Sara is taking on a half marathon with her son Matt who has Type 1 diabetes. Here she shares her experience of raising a child with the condition.
Sara's diabetes journey
- Son, Matt, diagnosed with Type 1 diabetes aged 2
- Learnt how to manage Matt's diabetes
- Managing Matt's transition through school, on to adulthood
- Supporting Diabetes UK by becoming a member and running the Bath Half marathon
Matt was diagnosed with Type 1 diabetes in February 1991. He was otherwise a happy and healthy 2-year-old up to that point.
I became concerned that something was wrong when he developed an unquenchable thirst. He would wake in the night asking for a drink, began begging me for water if I was in the kitchen and on one occasion I watched as he went round the room drinking the remains of any drink he could find, be it his sister's squash or the remains of a cold cup of tea.
Initially I convinced myself I was being a neurotic mother. But after these events happening on and off for a period of a few weeks I decided to call the doctors.
I spoke to a receptionist and voiced my concerns about his thirst and distress when asking for a drink. I was told I was worrying about nothing and toddlers often drink a lot. But I knew this was different: my older child drank a lot, but this wasn't the same.
"I remember the drive down. My head was all over the place wondering what impact this would have on Matt and on the family."
I remember the drive after his diagnosis. My head was all over the place wondering what impact this would have on Matt and on the family. I knew very little, almost nothing, about diabetes.
The diagnosis was confirmed at the hospital and I remember an overload of information coming at me. We were given a room on the ward with a cot and a bed and I was told we would be there a week or so. My daughter was at home with her dad as this all happened while she was at school.
What followed that week was a crash course in diabetes management. How to inject, how to adjust insulin, what foods to eat/not eat. how to deal with hypos etc. I got home a week later and decided to take voluntary redundancy from my job. How could I hand my little boy to a childminder and expect her to manage a condition I didn't fully understand myself!
So I took a year off. I learned as much as I could about the new Matt. I grieved for my healthy little boy. I cried a lot, but never in front of him. We were lucky we didn't have to change much at home – our diet was fortunately pretty healthy, and the doctors were pleased with that.
Managing his transition to pre-school and primary to secondary school wasn't easy. The pre-school were great, not so the primary. The reception teacher had no interest in understanding the condition and felt he should not be in mainstream school! I was appalled by this and with the diabetes specialist nurse I had a number of meetings with the school staff prior to his start date in April 1993.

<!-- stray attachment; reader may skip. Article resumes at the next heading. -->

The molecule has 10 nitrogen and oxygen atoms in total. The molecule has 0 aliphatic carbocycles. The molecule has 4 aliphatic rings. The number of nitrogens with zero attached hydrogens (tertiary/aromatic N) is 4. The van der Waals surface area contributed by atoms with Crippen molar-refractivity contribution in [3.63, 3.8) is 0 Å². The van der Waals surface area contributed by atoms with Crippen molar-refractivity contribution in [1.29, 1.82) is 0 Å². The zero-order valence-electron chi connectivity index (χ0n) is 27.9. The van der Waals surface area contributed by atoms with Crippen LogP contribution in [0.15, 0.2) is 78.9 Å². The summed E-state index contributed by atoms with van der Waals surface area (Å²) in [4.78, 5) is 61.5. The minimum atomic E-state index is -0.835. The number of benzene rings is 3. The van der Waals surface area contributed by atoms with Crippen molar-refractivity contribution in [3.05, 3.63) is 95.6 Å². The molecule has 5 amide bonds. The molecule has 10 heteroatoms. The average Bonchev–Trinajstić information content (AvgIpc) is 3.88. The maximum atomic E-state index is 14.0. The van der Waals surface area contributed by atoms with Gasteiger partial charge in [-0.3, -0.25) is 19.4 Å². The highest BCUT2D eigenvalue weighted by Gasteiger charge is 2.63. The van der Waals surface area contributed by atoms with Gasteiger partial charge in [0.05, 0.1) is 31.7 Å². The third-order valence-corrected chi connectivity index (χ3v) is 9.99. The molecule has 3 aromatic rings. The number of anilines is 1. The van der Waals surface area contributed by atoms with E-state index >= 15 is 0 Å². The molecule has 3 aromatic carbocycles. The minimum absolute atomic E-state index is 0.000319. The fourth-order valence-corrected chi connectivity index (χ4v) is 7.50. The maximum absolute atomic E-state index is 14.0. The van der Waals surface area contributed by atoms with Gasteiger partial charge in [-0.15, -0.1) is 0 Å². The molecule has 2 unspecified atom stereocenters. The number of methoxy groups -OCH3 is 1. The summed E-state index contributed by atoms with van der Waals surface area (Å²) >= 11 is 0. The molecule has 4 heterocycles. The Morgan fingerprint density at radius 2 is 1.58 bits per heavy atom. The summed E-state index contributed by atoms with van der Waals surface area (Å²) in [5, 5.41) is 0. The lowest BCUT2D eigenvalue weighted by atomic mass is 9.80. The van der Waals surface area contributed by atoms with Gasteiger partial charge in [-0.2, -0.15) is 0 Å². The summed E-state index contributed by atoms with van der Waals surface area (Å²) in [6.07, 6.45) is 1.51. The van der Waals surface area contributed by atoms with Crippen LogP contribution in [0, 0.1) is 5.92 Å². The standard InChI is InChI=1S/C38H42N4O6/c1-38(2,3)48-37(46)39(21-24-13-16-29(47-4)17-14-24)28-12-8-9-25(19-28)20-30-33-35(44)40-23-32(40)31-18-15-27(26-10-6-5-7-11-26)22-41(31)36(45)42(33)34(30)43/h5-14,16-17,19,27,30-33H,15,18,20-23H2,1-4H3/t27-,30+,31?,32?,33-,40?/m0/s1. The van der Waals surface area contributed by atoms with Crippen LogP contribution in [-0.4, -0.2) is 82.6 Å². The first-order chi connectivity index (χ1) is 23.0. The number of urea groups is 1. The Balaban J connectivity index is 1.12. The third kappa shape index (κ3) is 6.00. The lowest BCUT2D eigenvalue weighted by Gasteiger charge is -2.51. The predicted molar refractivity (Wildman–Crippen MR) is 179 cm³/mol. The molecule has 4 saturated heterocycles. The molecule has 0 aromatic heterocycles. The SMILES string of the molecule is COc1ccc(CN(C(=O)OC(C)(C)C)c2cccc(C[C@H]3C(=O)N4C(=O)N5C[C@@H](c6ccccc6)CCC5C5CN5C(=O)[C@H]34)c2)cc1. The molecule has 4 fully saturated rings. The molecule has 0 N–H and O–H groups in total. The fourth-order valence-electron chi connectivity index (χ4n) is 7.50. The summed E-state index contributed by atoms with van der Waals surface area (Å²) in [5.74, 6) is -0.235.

As a family we managed his diabetes very well. All my extended family took an active interest and made sure they were able to assist in his care to facilitate my return to work in June 1992. Matt's older sister, Rosie, was amazing and wanted to know all she could from a very young age. Matt took responsibility for his own injections from the age of 6 as I had encouraged him to know and understand what was required.
Difficulties obviously arose as he grew. Each growth spurt brought on a need to change and re-balance his insulin needs. His little arm muscles suffered with the regular injections and at times he would cry which broke my heart. But we managed well; it was the only option as far as I was concerned.
School life was always challenging as each stage brought new issues. Residential trips were my nightmare but I made sure he was well equipped, staff knew sufficient to manage and I was always on the end of the phone. And I always made sure he was treated just like any other child and given all the same opportunities.
He grew into a very capable and independent young man. He graduated from university (pictured with his girlfriend), has traveled the world and he's never used the condition as a barrier. As a teenager he lost the ability to be spontaneous but with sensible planning he missed out on nothing.
Supporting Diabetes UK
I feel immensely proud of the young man he has become. He now works for Diabetes UK and is passionate about his new role with them, and it took very little persuading for me to agree to support him in running the Bath Half Marathon this year.
"Research has improved life for people like Matt over the years. But there is still so much more to learn and improve."
I have supported Diabetes UK for 25 years now and am very happy to continue to do so. Research has improved life for people like Matt over the years. But there is still so much more to learn and improve. I would dearly love to see a time when children don't have to be needle-pricked and injected numerous times a day just to be able to maintain a healthy lifestyle. The hardest part across the years has been having to hurt my child on a daily basis in order to keep him well.
Witnessing a hypo is a significantly unpleasant and often frightening experience for all those close to him. A better means of monitoring the condition that can detect early the onset of such, and in turn bring about better control, would be hugely beneficial to all affected. And in turn this would have a positive outcome long term on the cost to the NHS by reducing the complications that arise from poor control.
Sign up for your own challenge this year to help fight diabetes.